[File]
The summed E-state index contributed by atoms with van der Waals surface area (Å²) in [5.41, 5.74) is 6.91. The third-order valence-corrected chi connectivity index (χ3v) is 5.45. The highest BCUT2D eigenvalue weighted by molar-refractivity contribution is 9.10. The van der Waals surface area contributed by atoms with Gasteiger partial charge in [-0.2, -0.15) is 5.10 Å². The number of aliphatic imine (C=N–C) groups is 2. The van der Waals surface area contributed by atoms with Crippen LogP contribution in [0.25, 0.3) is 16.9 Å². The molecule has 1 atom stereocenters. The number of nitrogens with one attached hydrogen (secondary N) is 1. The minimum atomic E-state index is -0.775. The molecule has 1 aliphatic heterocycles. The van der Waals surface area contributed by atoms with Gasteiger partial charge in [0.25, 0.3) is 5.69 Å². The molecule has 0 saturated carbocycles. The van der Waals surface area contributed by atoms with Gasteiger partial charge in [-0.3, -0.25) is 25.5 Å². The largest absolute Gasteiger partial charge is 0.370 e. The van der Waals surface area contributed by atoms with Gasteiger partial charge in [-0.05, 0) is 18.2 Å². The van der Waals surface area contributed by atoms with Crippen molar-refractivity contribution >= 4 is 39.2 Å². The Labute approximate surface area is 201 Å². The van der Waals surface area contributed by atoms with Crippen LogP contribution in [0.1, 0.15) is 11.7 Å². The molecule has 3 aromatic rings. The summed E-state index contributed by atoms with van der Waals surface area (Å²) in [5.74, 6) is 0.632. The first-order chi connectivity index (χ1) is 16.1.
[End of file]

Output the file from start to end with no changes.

The summed E-state index contributed by atoms with van der Waals surface area (Å²) in [5.41, 5.74) is 6.91. The third-order valence-corrected chi connectivity index (χ3v) is 5.45. The highest BCUT2D eigenvalue weighted by molar-refractivity contribution is 9.10. The van der Waals surface area contributed by atoms with Gasteiger partial charge in [-0.2, -0.15) is 5.10 Å². The number of aliphatic imine (C=N–C) groups is 2. The van der Waals surface area contributed by atoms with Crippen LogP contribution in [0.25, 0.3) is 16.9 Å². The molecule has 1 atom stereocenters. The number of nitrogens with one attached hydrogen (secondary N) is 1. The minimum atomic E-state index is -0.775. The molecule has 1 aliphatic heterocycles. The van der Waals surface area contributed by atoms with Gasteiger partial charge in [0.25, 0.3) is 5.69 Å². The molecule has 0 saturated carbocycles. The van der Waals surface area contributed by atoms with Gasteiger partial charge in [-0.3, -0.25) is 25.5 Å². The largest absolute Gasteiger partial charge is 0.370 e. The van der Waals surface area contributed by atoms with Gasteiger partial charge in [-0.05, 0) is 18.2 Å². The van der Waals surface area contributed by atoms with Crippen molar-refractivity contribution >= 4 is 39.2 Å². The Labute approximate surface area is 201 Å². The van der Waals surface area contributed by atoms with Crippen LogP contribution in [0.1, 0.15) is 11.7 Å². The molecule has 3 aromatic rings. The summed E-state index contributed by atoms with van der Waals surface area (Å²) in [5.74, 6) is 0.632. The first-order chi connectivity index (χ1) is 16.1.